There are two types of applications to consider: bond critical and contact critical. Bond-critical applications rely completely on the bond of the material to the surface of the concrete to transfer the stresses. Contact-critical applications are where the FRP is bonded to itself and creates confinement of the structural member. An example of a contact-critical application is a column where the FRP wraps completely around onto itself. In these situations.
With bond-critical applications, proper surface preparation and application is essential for success. It’s not just a coating; you have to get the bond so that significant stress can be transferred. If you don’t open up the pores of the concrete so your resins mechanically lock into it, you’re putting up an expensive coating that’s doing nothing. Bond-critical applications typically occur with slabs or walls.
Following surface preparation and removal of dust, any defects in the concrete are repaired—holes and cracks filled with epoxy or polyurea. Sharp edges, corners, and other form lines should be smoothed to prevent stress concentrations. Then the concrete is treated with a primer to allow the bond to develop as deep as ¼ inch into the concrete. This is immediately followed by placement of the saturated fiber fabrics.
Fiber sheets come in rolls that are typically 24 or 48 inches wide. Prior to application, it must be saturated with resin or wetted out. Resins are color-coded two-part materials that are premeasured to simplify mixing. For a small job, you can make a temporary table and pour the saturating resin over the fabric and work it in with a squeegee.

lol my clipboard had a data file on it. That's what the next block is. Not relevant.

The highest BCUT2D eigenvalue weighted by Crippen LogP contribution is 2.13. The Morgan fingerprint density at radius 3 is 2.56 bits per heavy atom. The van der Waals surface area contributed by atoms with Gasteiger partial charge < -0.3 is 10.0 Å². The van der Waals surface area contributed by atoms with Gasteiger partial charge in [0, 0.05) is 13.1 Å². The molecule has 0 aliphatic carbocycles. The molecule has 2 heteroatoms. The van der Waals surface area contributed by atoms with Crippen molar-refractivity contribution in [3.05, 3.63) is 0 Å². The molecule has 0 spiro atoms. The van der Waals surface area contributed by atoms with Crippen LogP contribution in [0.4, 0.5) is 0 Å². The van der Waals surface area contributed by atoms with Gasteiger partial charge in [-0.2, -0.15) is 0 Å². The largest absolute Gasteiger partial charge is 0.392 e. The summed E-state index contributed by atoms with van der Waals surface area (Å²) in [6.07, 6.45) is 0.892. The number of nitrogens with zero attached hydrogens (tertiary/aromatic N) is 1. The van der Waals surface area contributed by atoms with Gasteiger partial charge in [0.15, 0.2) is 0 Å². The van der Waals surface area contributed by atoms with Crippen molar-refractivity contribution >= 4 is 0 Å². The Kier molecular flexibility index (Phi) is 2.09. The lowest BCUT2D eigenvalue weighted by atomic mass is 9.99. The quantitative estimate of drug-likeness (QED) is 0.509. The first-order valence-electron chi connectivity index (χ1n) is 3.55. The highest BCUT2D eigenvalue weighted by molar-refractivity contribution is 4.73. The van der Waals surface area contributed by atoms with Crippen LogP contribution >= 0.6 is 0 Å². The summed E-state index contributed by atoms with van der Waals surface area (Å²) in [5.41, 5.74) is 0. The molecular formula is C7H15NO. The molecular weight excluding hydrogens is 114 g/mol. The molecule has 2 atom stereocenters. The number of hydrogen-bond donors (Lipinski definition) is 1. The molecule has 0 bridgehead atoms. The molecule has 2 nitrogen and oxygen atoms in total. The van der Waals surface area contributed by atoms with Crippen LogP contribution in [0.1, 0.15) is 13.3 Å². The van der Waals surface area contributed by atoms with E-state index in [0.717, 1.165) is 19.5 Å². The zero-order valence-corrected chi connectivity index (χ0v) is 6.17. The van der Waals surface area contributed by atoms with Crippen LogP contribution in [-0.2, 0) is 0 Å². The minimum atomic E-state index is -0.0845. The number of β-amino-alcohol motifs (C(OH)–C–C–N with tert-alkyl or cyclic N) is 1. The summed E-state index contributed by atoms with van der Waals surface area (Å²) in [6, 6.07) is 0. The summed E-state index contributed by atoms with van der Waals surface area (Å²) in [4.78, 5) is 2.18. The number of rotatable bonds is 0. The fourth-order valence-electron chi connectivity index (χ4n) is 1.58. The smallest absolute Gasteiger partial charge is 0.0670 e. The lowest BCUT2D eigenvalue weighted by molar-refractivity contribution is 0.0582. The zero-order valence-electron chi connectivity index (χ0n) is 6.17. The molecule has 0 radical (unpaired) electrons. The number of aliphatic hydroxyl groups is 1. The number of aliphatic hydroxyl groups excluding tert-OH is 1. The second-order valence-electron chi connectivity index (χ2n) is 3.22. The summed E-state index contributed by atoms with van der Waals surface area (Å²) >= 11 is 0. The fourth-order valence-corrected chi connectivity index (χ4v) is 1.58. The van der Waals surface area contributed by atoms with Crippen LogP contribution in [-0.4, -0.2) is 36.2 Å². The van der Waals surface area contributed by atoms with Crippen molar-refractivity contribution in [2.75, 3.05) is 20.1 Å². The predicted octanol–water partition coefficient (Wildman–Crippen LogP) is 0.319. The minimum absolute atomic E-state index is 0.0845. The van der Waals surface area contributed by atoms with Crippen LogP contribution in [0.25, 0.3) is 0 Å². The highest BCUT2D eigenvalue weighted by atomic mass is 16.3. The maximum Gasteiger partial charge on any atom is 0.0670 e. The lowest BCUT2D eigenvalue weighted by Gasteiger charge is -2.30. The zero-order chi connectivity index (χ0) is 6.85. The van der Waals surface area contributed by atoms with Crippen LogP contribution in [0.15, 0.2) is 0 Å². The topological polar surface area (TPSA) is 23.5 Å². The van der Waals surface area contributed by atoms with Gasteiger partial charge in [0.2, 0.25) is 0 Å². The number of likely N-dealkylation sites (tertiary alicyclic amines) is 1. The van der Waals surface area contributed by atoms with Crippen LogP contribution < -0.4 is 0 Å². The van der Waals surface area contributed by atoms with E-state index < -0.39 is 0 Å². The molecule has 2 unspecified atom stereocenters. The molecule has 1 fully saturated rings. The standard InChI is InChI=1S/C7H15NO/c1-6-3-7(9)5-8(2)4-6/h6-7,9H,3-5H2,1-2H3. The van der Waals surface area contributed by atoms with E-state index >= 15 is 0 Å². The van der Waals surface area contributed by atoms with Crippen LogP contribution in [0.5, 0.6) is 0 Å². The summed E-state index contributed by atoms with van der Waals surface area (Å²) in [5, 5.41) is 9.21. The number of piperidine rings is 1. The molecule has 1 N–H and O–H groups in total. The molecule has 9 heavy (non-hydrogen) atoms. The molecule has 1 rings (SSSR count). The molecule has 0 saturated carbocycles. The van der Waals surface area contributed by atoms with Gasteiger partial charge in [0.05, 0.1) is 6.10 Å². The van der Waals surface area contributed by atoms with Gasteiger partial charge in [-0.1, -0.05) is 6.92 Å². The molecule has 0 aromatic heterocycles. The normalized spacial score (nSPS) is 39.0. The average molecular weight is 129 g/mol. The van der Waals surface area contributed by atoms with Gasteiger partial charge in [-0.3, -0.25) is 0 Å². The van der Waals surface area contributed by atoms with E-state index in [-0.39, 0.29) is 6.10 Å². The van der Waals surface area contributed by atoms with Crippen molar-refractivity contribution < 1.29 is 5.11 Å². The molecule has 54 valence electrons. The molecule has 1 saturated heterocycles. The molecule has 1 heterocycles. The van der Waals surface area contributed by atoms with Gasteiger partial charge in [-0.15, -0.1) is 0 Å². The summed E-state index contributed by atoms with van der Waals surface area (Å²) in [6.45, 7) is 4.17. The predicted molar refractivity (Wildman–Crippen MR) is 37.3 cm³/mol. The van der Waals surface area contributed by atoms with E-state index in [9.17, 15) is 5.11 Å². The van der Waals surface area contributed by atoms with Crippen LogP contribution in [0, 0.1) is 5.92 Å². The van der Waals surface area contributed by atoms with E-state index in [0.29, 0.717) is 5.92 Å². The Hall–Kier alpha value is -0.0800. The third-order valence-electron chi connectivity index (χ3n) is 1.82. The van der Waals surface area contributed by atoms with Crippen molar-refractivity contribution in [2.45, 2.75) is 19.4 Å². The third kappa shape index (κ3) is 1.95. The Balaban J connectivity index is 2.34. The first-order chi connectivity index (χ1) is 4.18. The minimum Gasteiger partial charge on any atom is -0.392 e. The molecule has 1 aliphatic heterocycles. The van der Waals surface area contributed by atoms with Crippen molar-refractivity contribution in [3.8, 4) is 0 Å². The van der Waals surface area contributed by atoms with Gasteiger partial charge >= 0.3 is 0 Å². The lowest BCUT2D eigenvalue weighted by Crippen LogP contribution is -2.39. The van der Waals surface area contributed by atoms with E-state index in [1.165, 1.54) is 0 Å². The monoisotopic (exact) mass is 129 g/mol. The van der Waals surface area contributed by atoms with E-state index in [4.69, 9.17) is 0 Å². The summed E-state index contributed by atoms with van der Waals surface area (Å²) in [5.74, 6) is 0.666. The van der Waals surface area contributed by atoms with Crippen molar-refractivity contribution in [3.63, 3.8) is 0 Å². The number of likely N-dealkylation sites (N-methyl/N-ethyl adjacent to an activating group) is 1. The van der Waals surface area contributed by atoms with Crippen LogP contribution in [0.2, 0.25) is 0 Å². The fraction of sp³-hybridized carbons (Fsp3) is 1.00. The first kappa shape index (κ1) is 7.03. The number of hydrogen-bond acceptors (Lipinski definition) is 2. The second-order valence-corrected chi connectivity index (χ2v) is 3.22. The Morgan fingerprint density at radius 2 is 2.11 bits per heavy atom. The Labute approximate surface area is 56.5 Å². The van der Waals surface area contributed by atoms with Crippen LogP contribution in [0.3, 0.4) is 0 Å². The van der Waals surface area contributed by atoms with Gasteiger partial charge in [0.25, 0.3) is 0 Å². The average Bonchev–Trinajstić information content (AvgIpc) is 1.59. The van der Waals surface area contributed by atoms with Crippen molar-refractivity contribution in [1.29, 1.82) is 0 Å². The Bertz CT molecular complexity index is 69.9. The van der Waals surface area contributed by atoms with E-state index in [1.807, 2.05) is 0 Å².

For larger jobs, saturating machines pass the fabric through a vat of resin and run it between two steel wringer rollers to force the resin into the fabric and squeeze off the excess—sort of like a giant wallpaper machine. These sheets can be temporarily wound around a piece of 4-inch PVC pipe and unrolled into positioned on the structure. The fabric is easy to cut simply using scissors.
Note that carbon fiber fabrics can be either unidirectional or bidirectional, and the primary reinforcing fibers can be oriented in various directions. The vast majority of FRP fabric used in structural strengthening is unidirectional carbon. The installer needs to be sure to apply the fabric in the correct orientation, in the correct locations, and in the correct number of layers or plies. The fabric can be placed in up to three layers.